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Cataclysmic floods – Balkan experiences its worst ever flooding

cataclysmic-floods-balkan-experiences-its-worst-ever-flooding

After several days of extremely heavy rain over parts of Croatia, Serbia and Bosnia and Herzegovina, the Balkan Peninsula is experiencing its worst-ever flooding. Heavy rains started on Wednesday, May 14 and by Monday, May 19, all major rivers have burst their banks at some points. More than 45 people have lost their lives as waters submerged towns and swept away roads and bridges. Residents are describing the ongoing event as cataclysmic. 

  • This was the heaviest rainfall and worst flooding in the region since measurements began (120 years ago) – the worst flooding in known history.
  • More rain fell in one day than in four months.
  • In Serbia, flood waters acted like a 3 – 4 meter high tsunamis. Entire towns were flooded in a matter of minutes.
  • Soldiers and energy workers have stacked thousands of sandbags to protect Serbia's biggest power plant from flood waters (TPP Nikola Tesla – coal).
  • Thousands of landslides have been recorded across the region.
  • Tens of thousands of people were evacuated. Sadly, some refused to leave.
  • As of Monday, May 19th, more than 45 people died as the result of flooding.
  • Millions of people are left affected.
  • This part of southeastern Europe is traditionally oriented as a food-producer – food prices skyrocketed over night.
  • The decaying corpses of drowned farm animals now represent a major health risk for the region.
  • Floodwaters have also disturbed many land mines left over from war in the 1990s (Croatia and Bosnia and Herzegovina).
  • The full extent of the damage will be known after the floodwaters recede.

Video courtesy of Dragan Trifunovic Helivideo. All interested TV stations can buy broadcasting rights for this video. All money will go to humanitarian funds.

Video courtesy of RT

On May 13, 2014, a low-pressure area, later named "Yvette" ("Donat" in Croatia, "Tamara" in Serbia and Bosnia) formed over the Adriatic Sea, as polar air from Central Europe penetrated into the Mediterranean basin. The cold polar air mass met with humid subtropical air, leading to strong low pressure development. 

On May 14, the low moved over the Balkans, and became stationary. Its center remained in Serbia for days.

Record breaking rains lasted for several days ultimately ending as the worst flooding in the history of Balkans.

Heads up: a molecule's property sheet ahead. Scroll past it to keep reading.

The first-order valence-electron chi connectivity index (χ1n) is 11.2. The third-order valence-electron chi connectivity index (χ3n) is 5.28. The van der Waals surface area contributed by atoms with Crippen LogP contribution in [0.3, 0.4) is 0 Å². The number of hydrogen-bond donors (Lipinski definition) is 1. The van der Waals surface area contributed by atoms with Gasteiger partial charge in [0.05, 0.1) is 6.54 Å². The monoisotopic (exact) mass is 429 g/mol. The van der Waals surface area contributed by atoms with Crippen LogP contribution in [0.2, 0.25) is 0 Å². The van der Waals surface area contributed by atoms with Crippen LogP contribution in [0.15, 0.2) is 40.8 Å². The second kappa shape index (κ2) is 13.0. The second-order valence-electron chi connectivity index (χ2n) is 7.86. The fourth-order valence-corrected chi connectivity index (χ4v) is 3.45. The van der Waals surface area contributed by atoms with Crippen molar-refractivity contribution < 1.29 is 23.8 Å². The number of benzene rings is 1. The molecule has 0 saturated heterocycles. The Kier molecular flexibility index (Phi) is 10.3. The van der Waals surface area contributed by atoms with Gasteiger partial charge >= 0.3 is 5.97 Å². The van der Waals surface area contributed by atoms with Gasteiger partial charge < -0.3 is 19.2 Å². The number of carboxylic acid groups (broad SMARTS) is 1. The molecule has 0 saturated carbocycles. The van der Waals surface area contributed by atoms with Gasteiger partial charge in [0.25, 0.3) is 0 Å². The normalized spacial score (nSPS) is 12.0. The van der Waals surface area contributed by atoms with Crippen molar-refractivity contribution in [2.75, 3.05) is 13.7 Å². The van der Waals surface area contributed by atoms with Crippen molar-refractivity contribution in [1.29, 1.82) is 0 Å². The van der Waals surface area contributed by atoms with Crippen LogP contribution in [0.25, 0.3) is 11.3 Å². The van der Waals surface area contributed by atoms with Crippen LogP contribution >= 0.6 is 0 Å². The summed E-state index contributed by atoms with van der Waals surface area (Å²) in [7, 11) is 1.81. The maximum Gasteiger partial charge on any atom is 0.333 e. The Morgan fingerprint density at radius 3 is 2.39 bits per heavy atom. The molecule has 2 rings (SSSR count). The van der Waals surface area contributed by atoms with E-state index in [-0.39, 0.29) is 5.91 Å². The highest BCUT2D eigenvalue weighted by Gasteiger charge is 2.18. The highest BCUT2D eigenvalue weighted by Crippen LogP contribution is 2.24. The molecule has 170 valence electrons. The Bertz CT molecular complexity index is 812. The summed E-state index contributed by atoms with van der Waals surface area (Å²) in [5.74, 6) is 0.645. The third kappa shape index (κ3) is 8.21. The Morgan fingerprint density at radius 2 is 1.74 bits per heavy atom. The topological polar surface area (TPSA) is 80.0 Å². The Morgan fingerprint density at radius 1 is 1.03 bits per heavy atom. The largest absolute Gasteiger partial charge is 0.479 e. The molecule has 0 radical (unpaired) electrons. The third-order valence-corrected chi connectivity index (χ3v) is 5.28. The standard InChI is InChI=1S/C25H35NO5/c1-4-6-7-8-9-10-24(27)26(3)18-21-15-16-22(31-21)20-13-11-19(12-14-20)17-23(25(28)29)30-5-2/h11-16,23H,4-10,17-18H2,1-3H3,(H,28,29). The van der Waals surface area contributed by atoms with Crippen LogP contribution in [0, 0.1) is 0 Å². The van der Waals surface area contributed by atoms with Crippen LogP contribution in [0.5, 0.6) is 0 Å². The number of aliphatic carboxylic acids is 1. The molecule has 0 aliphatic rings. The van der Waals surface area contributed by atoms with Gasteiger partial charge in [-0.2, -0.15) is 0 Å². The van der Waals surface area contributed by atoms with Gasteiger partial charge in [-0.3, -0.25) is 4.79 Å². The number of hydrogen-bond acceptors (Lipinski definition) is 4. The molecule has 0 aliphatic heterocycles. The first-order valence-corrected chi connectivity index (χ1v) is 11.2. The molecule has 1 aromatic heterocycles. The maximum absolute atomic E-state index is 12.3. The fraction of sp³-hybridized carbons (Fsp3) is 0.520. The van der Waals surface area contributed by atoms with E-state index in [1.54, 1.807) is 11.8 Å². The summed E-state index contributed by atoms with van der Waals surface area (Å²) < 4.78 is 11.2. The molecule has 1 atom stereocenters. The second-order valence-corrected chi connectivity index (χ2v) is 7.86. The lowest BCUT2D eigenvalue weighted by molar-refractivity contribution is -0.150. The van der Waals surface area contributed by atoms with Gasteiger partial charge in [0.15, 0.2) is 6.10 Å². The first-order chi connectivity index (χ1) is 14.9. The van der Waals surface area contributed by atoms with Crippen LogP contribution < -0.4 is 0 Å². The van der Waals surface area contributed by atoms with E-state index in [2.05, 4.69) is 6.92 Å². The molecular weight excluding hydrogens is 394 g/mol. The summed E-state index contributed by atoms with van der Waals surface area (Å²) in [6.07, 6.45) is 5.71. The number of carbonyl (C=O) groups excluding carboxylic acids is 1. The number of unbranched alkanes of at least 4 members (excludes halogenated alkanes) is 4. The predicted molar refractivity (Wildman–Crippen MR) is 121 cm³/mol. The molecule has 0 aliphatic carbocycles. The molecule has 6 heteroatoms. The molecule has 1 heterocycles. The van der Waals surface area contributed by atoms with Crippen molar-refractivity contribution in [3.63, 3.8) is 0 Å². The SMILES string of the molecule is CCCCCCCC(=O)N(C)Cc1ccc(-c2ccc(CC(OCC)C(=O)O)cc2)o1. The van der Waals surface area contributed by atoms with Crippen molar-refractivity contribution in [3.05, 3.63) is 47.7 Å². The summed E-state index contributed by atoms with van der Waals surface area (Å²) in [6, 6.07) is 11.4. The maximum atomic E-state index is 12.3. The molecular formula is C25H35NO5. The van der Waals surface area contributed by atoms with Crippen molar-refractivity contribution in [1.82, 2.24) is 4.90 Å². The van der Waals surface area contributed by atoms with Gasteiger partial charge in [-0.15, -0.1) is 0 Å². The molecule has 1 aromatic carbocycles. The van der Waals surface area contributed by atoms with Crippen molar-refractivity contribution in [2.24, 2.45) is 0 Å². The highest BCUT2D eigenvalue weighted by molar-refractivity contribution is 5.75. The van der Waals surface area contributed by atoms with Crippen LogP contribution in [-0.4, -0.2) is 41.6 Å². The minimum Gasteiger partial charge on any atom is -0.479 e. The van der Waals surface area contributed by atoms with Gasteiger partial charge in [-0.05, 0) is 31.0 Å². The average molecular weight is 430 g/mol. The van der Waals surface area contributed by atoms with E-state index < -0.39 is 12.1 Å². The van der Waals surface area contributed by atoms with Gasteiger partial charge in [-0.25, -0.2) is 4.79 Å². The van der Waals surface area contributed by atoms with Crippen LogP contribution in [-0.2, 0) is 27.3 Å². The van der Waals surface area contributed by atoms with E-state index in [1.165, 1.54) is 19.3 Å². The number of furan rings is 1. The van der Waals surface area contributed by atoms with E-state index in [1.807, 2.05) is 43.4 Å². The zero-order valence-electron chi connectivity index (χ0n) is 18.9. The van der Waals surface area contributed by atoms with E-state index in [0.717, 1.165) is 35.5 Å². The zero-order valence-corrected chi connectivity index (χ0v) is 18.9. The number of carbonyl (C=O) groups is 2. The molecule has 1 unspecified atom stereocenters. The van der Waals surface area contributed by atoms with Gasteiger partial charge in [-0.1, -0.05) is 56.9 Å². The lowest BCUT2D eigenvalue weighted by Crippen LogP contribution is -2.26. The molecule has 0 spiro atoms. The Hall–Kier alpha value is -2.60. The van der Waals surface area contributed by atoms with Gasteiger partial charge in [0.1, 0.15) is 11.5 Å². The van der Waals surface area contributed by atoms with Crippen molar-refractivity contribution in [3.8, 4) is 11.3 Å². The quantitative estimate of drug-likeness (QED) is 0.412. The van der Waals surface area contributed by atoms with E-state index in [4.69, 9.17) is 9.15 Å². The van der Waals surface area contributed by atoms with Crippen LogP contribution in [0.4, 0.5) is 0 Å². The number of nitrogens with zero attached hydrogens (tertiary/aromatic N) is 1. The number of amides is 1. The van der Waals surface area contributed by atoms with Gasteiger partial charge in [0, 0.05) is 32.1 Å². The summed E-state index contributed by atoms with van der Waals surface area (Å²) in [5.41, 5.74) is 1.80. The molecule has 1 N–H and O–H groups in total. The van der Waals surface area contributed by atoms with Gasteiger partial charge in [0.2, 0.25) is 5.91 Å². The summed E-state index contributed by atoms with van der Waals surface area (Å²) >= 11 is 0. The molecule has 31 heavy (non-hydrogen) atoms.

By May 17, at least 20 people had died in Serbia and more than 20 000 had been evacuated. 

As the cyclone moved northwestward on Sunday, May 18th, about 15 000 were evacuated from eastern Croatia alone.

According to weather.com senior meteorologist Jon Erdman: "a strong disturbance in the jet stream closed off into a swirling, stuck upper-level low near the Balkans, instead of sweeping through." The result was persistent, flooding rainfall.

Image credit: NASA Terra / MODIS. Acquired: May 15, 2014. Edit: The Watchers

Video courtesy of Tuzla Grad

Bosnian Serb police chief Gojko Vasic said the situation had been particularly difficult in Doboj "because the flood waters acted as a tsunami, three to four meters high".

Floodwaters triggered more than 3 000 landslides across the region, laying waste to entire towns and villages. As the affected region is mostly food-producing oriented – food prices have skyrocketed.

Many fear that land-mines left from war in the 1990s were disturbed by floodwaters and landslides. There are still about 3 million of them in Bosnia and Herzegovina only.

On Monday, May 19, Bosnian state radio reported that the swollen Sava river had again overwhelmed flood defenses late on Sunday and flooded parts of the northern town of Orašje.

In Serbia, a wall of sandbags several kilometers long was built around the Nikola Tesla power plant in the flood-hit town of Obrenovac, 32 km SW of the capital, Belgrade. This coal plant covers roughly half of Serbia's electricity needs.

Serbian capital is preparing for the peak level of Sava river on Wednesday, May 21.

The full extent of the damage will be known after the floodwaters recede.

May 18, 2014. Brčko, Bosnia. Image credit: Bosnian Army

May 18, 2014. Brčko, Bosnia. Image credit: Bosnian Army

May 18, 2014. Obrenovec, Serbia. Image credit: Serbian Police

May 18, 2014. Obrenovec, Serbia. Image credit: Serbian Police

May 15, 2015 – Gornji Milanovac, Serbia.

May 18, 2014. Obrenovec, Serbia. Image credit: Serbian Police

May 17, 2014. Pleternica, Croatia. Image credit: 034portal.com. Author: Anđelko Banović

 May 17, 2014. Pakrac, Croatia. Image credit: 034portal.com. Author: Aleksandar Grlić

Featured image credit: Serbian Police

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